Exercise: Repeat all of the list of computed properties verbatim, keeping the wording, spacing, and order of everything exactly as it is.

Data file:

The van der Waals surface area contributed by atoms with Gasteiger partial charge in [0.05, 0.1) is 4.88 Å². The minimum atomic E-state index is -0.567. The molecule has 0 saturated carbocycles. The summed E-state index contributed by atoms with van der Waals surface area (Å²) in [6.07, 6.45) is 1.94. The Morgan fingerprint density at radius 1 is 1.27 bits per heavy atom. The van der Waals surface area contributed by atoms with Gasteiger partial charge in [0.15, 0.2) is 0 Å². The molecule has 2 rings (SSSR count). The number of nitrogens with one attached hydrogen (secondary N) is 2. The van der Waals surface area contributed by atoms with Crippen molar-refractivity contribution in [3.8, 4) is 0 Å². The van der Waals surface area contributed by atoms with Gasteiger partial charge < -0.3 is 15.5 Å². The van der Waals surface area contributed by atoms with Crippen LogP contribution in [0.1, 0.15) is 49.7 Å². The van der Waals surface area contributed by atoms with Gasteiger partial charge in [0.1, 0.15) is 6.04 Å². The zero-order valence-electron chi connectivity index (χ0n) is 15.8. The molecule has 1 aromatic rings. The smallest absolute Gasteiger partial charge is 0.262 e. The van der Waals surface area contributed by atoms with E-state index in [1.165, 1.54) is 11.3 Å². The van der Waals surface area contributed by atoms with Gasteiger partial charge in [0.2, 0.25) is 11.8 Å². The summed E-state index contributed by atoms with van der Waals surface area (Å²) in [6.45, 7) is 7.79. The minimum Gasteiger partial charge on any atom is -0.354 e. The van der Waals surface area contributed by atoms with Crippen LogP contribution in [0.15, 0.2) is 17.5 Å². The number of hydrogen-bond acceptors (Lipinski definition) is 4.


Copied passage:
The van der Waals surface area contributed by atoms with Gasteiger partial charge in [0.05, 0.1) is 4.88 Å². The minimum atomic E-state index is -0.567. The molecule has 0 saturated carbocycles. The summed E-state index contributed by atoms with van der Waals surface area (Å²) in [6.07, 6.45) is 1.94. The Morgan fingerprint density at radius 1 is 1.27 bits per heavy atom. The van der Waals surface area contributed by atoms with Gasteiger partial charge in [0.15, 0.2) is 0 Å². The molecule has 2 rings (SSSR count). The number of nitrogens with one attached hydrogen (secondary N) is 2. The van der Waals surface area contributed by atoms with Crippen molar-refractivity contribution in [3.8, 4) is 0 Å². The van der Waals surface area contributed by atoms with Gasteiger partial charge < -0.3 is 15.5 Å². The van der Waals surface area contributed by atoms with Crippen LogP contribution in [0.1, 0.15) is 49.7 Å². The van der Waals surface area contributed by atoms with Gasteiger partial charge in [0.1, 0.15) is 6.04 Å². The zero-order valence-electron chi connectivity index (χ0n) is 15.8. The molecule has 1 aromatic rings. The smallest absolute Gasteiger partial charge is 0.262 e. The van der Waals surface area contributed by atoms with E-state index in [1.165, 1.54) is 11.3 Å². The van der Waals surface area contributed by atoms with Gasteiger partial charge in [0.2, 0.25) is 11.8 Å². The summed E-state index contributed by atoms with van der Waals surface area (Å²) in [6.45, 7) is 7.79. The minimum Gasteiger partial charge on any atom is -0.354 e. The van der Waals surface area contributed by atoms with Crippen LogP contribution in [0.15, 0.2) is 17.5 Å². The number of hydrogen-bond acceptors (Lipinski definition) is 4.